5 tips on how to make the most out of your PTO

By Michael Hoffman

I’m very fortunate to work for a company that offers a very generous Paid Time Off package to its full time employees. Nevertheless, given my traveling habits, I’m a little ashamed to admit that after being on the job for less than 6 months, I have burnt almost half of my PTO. Chalk it up to poor planning, impulse decisions and trips, or lack of discipline, but I’ve come to realize that there’s a much smarter way to be spending my PTO. This post includes some of my plans to stretch out the remainder of my PTO, and hopefully it will help any other young professionals/travel seekers out there.

Tip #1 – Use It!

One of the most important aspects during my full-time job hunt was how much PTO I was being offered. Don’t be afraid to ask these questions in a job interview as vacation time is important to anyone’s mental and physical health. (More on this later). A happy worker is a productive worker which is why it is so important to take vacations or take time away from work to focus on the things in life that make you happy. Unfortunately, not everyone takes advantage of their PTO. According to the U.S Travel Association, 52% of American workers didn’t use all of their vacation days in 2017. I’m sure there is plenty of reasons for this. Some worker’s PTO rolls over year by year, some may have their vacation time and sick time combined, or some may just flat out not use it. My advice is to take advantage of your PTO! Go on vacation, stay at home and watch Netflix, or do whatever you feel fit, but it’s important to get out of the office and not to feel bad about it.

Tip #2 – Negotiate, Negotiate, Negotiate

For any college seniors out there applying for jobs, keep in mind there is a lot more to negotiate with potential employers than just salary. PTO can very much be included in negotiations along with salary and benefits which is why it is important to negotiate here. If you aren’t getting the ask you want when it comes to salary, asking for an extension on the provided PTO package is a very fair request. After all, it doesn’t hurt to ask, keeping in mind if a company isn’t being flexible with you, it might be a good idea to reconsider that particular company. Best case scenario in negotiating, you’ve just landed yourself an extra week or two of PTO to travel or do whatever you see fit.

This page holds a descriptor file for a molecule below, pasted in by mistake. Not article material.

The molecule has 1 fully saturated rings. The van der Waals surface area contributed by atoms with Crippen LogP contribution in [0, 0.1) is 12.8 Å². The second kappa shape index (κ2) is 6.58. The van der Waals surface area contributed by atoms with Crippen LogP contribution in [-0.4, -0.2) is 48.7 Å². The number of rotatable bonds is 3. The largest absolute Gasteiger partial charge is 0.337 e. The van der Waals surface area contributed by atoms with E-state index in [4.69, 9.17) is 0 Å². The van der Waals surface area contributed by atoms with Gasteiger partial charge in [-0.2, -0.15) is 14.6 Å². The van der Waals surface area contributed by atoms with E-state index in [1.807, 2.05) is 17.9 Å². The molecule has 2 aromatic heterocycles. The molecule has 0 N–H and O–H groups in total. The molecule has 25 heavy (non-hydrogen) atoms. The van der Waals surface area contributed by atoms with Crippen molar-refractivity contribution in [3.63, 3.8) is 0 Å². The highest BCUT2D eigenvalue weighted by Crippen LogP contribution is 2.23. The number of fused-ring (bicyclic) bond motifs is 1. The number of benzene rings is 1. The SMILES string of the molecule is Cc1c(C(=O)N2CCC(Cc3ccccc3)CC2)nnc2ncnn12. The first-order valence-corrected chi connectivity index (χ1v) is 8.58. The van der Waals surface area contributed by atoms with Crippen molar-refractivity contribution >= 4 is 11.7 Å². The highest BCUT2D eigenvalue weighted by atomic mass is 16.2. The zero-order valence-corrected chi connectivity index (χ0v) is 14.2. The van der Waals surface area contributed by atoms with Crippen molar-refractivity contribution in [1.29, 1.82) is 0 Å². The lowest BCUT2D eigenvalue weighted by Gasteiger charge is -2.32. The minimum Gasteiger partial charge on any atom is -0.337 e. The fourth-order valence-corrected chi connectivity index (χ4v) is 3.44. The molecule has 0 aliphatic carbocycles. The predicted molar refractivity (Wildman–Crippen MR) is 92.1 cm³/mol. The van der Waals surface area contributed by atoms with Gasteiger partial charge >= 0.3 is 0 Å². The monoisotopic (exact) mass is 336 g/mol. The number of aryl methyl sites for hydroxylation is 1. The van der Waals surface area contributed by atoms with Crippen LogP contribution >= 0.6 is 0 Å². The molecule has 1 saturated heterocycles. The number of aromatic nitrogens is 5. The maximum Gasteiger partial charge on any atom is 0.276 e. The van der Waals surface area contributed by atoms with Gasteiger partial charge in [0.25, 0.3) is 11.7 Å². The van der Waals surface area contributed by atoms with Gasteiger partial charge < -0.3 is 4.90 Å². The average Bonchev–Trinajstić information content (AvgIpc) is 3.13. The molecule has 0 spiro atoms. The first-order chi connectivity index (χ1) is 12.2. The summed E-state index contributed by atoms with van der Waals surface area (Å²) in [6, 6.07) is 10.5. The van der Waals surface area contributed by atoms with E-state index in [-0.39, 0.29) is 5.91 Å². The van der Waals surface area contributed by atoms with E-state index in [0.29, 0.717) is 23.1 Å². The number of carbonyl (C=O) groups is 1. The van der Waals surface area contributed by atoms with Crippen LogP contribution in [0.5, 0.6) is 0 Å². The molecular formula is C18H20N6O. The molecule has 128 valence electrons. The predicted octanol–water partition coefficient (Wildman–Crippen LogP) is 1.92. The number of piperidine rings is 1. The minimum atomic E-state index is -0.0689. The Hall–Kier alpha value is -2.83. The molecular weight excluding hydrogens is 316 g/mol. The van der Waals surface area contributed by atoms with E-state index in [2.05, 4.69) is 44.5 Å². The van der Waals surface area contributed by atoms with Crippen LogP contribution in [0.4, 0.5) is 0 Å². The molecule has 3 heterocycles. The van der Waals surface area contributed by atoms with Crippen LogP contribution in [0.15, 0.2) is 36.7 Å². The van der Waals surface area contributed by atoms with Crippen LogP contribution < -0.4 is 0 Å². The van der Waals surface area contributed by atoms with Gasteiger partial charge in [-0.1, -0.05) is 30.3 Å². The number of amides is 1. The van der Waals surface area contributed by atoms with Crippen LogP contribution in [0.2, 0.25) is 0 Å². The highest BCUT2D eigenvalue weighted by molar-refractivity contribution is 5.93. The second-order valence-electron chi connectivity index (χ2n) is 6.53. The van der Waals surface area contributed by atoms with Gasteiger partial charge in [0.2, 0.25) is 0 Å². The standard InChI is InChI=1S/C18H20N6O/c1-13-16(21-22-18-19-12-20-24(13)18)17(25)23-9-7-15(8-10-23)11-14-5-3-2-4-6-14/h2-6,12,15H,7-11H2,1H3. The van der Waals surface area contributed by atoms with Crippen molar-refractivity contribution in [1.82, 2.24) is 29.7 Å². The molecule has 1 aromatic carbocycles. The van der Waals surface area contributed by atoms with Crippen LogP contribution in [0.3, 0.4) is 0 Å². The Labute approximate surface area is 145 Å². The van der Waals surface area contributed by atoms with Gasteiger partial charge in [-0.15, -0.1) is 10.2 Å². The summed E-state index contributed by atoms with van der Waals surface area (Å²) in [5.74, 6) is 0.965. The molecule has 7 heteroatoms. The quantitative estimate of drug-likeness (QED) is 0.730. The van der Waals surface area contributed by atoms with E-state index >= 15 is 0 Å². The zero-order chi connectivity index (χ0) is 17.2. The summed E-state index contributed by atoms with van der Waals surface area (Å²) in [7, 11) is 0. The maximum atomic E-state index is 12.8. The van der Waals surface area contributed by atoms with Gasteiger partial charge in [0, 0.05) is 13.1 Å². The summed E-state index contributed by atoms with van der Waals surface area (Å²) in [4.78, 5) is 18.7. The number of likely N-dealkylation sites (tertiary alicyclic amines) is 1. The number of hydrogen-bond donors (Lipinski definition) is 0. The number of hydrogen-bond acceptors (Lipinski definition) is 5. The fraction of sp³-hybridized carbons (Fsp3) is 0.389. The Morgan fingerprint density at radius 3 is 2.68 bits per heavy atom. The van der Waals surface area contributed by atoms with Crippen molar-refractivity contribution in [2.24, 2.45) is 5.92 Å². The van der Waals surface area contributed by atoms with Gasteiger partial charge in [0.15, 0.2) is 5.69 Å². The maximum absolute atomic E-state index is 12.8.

Tip #3 – Holiday’s are your friend

One of the biggest mistakes I made during the past six months on the job was not using my paid days off around holidays. This was nothing but reckless and wasteful as paid holidays are really just a free day of paid time off. This January, I will be traveling to New York City over Martin Luther King weekend. Instead of having to take two days PTO, because Monday is a federal holiday, I only have to use one. Depending on the number of Holidays that your company recognizes, you can easily stretch your PTO by scheduling travel around these dates. However, you do run the risk of encountering far more tourists and other holiday seekers around these dates, but that’s the price we all pay in the working world. Welcome to real life 🙂

Tip #4 – “Workcations

Workcations are another great option for working professionals who are able to do their jobs remotely. Me personally, who is about to enter into into bare, desolate, and gray Iowa winter months, doing my job remotely from somewhere warm and sunny seems like a much better option. Of course Workcations may be a little harder to negotiate with your employer, but if you can guarantee reliable access to the internet, complete your daily tasks, and stay online for the entirety of your shift, they may just go for it. In fact, you may just find yourself more productive from a warm beach house in Miami than in your office.

Tip #5 – Make a Plan and Stick to It

To avoid implusivity, make vacation plan each quarter. While the location and details are certainly subject to change, having a general idea of when and where you might take a vacation throughout the year will help you save those precious vacation days. I may be on the extreme end of this plan as I already have my vacations scheduled out for 2020. Unfortunately as I’ve learned, this tip requires a fair amount of discipline. If friends make plans on a random Friday to take a long weekend, it may be tempting to burn a day of PTO. If you are like me and plan out vacations well in advanced, it would be a good idea to save a few days as “Flex Days” to go on these impulse trips. Otherwise, it is important to learn how to say no and overcome FOMO because if not, those planned adventures later in the year may not occur because of your lack of discipline.

Work Hard, Travel Harder

There is no better feeling after securing a full-time job than having the resources and time to do the things you enjoy or to travel as you see fit. Booking plane tickets is by far and away one of my favorite activities now that I’m employed and have the cash flow to do so. But a life of exploration comes a life of hard work for many. Most of us will not quit our jobs to embark on a life of vegabonding. Instead, we are chained to our desk job, working hard to seek adventure, and doing so in the smartest and most fulfilling way. So use that PTO, go out into the world, and use these tips that will allow you do to do it far more often.

Leave a Reply

Fill in your details below or click an icon to log in:

WordPress.com Logo

You are commenting using your WordPress.com account. Log Out /  Change )

Google photo

You are commenting using your Google account. Log Out /  Change )

Twitter picture

You are commenting using your Twitter account. Log Out /  Change )

Facebook photo

You are commenting using your Facebook account. Log Out /  Change )

Connecting to %s

%d bloggers like this: